R3 research suggests North East 'zombie business' numbers are rising

Economic recovery comes with cash flow woes for one in eight regional firms, according to R3's latest research

Crest Photography Alan Kelly chair of R3 in the North East and a restructuring partner in the Sunderland office of Baker Tilly
Alan Kelly chair of R3 in the North East and a restructuring partner in the Sunderland office of Baker Tilly

The number of companies across Northern England that are just paying the interest on their debts – a key characteristic of “zombie businesses” – has jumped from 10,000 in May 2013 to 45,000.

That’s one of the findings of insolvency trade body R3’s ’Zombie Business’ tracker, which reports regularly on the difficulties of hundreds of companies across the UK.

But rather than a return of the ‘zombie business’ phenomenon, R3 North East chair Allan Kelly believes the late payment and over-trading problems traditionally associated with economic recovery support the rise.

To back this belief up, R3’s latest research also shows that only just over a quarter (26%) of firms across the region are now showing any of the four key indicators of business distress that it measures.

The ‘Zombie business’ phenomenon emerged after the 2009 recession, when thousands of businesses that might have been expected to fail were kept afloat by a combination of low interest rates, lenient creditors, and a sluggish recovery.

The trade body’s tracker also measures the number of businesses that are having to negotiate payment terms with creditors, those which believe the firm would be unable to repay its debts if a small rise in interest rates occurred, and those which are struggling to pay debts when they fall due.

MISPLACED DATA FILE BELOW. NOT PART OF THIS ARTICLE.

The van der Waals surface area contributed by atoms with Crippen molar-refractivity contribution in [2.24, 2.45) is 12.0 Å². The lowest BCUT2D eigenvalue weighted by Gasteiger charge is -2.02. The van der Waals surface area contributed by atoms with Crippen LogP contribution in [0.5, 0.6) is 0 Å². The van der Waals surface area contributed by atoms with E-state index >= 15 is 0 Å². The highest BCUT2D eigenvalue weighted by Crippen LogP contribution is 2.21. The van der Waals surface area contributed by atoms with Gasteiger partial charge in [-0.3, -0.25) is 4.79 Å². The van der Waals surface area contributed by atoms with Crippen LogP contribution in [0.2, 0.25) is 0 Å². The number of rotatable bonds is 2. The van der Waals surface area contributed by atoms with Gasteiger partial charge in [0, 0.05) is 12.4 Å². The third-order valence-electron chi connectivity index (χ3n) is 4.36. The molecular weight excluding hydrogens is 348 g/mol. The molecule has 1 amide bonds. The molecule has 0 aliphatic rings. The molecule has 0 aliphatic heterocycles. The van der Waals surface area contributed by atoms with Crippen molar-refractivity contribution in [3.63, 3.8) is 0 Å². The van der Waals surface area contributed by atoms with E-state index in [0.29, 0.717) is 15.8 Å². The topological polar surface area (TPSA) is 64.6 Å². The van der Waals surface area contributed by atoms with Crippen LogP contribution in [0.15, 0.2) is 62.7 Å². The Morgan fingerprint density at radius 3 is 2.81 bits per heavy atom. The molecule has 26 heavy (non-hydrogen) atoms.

Allan Kelly, a restructuring partner at Baker Tilly North East, said: “The first flush of growth generated plenty of cash for businesses but now some are experiencing the side-effects of growth too.

“Over-trading and late payment can easily put businesses with bulging order books in a position where cash flow becomes a major headache.

“Businesses will get into trouble if they’re trying to run before they can walk by taking on too much new work without the necessary working capital or don’t get paid quickly enough for the work . Access to new finance is still tight so businesses low on cash have limited options to give themselves some breathing room.

“Making the minimum payments on debts or renegotiating payment terms with creditors can free up some extra cash and buy some time, but it’s not a long-term solution. Healthy cash flow is critical.”

The R3/BDRC research shows that 29,000 businesses in the North East, North West, and Yorkshire and Humberside are currently negotiating payment terms with their creditors, up from 18,000 in May last year 2013.

Allan Kelly added: “An improving economy will have pulled businesses back from the very edge, but a number of North East businesses are still in a potentially difficult situation.

“Just paying the interest on debts or constantly renegotiating with creditors could leave businesses in limbo – they will be in business but with little chance of growth, like the archetypal ‘zombie’ company.

“Once interest rates rise and sustained economic growth encourages creditors to get tougher, even these two options will be tricky - whereas the original ‘zombie businesses’ have had the benefit of years of low interest rates and lenient creditors, those conditions are probably coming to an end.”

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